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Write an argumentative response to a problem raised by the argument "Of course we wouldn't hold our beliefs and values if we weren't convinced that they are true" in "In Praise of the Clash of Cultures" by Carlos Fraenkel.

When writing an argumentative response to a problem raised by the argument "Of course we wouldn't hold our beliefs and values if we weren't convinced that they are true" in "In Praise of the Clash of Cultures" by Carlos Fraenkel, you might consider his use of the word true. True is a fraught word. In the abstract realm of religion and culture, the word true might be too universal.

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There's a few ways to argue Carlos Fraenkel's idea that "we wouldn't hold our beliefs and values if we weren't convinced that they are true."

First off, we should note that even Fraenkel isn't so sure that his statement is completely correct. In the very next sentence, Fraenkel says, "But that’s no evidence that they are."

However, if you want to isolate that idea and develop an argument for the problems it raises, one way is to contest the use of the word "truth." Who decides what's true and what isn't true? Is truth objective and universal? Is what's true for one person true for the next?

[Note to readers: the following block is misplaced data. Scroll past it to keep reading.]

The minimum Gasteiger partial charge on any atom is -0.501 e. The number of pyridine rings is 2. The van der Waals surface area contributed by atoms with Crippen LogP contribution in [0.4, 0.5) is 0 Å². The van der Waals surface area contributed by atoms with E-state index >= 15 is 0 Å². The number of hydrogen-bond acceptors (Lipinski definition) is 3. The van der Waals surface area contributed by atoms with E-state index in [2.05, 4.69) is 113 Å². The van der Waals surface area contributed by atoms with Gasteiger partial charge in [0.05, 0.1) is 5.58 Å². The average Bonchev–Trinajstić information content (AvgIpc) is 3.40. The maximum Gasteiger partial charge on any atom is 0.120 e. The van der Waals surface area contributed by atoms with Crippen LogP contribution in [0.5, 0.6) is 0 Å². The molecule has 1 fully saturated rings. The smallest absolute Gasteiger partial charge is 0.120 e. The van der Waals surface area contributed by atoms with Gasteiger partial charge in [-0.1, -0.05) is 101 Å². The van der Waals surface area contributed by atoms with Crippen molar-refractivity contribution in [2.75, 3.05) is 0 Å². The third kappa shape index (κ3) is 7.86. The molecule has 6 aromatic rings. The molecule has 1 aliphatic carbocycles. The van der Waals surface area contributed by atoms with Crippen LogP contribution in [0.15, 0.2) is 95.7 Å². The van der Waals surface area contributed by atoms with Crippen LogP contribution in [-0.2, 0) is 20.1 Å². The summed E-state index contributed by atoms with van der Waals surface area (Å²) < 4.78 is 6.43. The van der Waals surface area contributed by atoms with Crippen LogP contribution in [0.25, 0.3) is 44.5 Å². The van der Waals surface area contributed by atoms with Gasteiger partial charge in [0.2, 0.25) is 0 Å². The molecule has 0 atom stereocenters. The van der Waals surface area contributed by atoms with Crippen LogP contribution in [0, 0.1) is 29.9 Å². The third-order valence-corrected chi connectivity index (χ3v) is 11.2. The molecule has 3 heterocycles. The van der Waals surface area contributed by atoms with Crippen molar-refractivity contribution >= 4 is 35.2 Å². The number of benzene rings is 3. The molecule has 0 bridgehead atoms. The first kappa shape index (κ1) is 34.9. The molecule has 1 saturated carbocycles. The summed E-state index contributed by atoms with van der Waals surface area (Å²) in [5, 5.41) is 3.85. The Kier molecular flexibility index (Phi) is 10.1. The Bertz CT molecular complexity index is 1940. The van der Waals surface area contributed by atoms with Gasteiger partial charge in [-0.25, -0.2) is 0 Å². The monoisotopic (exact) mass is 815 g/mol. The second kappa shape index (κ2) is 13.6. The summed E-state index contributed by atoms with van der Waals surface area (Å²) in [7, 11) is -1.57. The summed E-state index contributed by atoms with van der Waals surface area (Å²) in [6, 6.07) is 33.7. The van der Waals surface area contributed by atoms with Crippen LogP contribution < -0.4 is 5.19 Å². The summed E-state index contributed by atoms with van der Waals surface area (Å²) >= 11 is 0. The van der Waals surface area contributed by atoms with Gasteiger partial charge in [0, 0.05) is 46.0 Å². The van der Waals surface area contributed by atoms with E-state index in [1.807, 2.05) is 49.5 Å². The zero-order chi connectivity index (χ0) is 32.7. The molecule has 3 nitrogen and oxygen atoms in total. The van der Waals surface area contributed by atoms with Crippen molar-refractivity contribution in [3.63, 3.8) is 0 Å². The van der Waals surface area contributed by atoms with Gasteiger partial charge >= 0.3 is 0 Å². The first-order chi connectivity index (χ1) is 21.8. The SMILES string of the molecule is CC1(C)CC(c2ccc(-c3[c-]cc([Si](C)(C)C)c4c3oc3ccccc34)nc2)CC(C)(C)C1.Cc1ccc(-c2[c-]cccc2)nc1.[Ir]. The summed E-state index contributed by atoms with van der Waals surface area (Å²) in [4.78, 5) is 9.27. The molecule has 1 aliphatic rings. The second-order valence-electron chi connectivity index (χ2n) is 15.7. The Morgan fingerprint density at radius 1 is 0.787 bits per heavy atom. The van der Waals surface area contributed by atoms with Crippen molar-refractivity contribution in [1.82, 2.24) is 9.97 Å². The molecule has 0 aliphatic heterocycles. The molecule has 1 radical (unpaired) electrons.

When it comes to less abstract ideas, truth is easier to pinpoint. It's hard to argue that "four plus four equals eight" isn't true. Yet when it comes to the more abstract ideas of religion and culture that Fraenkel addresses, it's almost as if truth is beside the point.

Fraenkel's idea might be putter phrased like this: "Of course we wouldn’t hold our beliefs and values if we weren't convinced that they are meaningful.”

Meaningful might be a more apt word. Meaningful isn't as fraught as truth. Something can mean something to us without us it necessarily being true. Think about how many of us get meaning from fictional movies, TV shows, and books. These aren't real or true. They're made up. Yet that fact doesn't change how important they are.

In his essay, Fraenkel seems to extol debate among unlike cultures. "When we can transform the disagreements arising from diversity into a culture of debate, they cease to be a threat to social peace," says Fraenkel.

Yet if something means something to us, why do we have to debate it? Why should we feel pressured to defend it or argue on its behalf? You might want to argue that Fraenkel isn't really interested in truth or meaning. What he really wants is debate and discussion.

I'd argue that debate and conversation don't produce truth or meaning so much as more debate and conversation. Look at social media. There's lots of debating and talking on social media. Is that leading to more truth and meaning?

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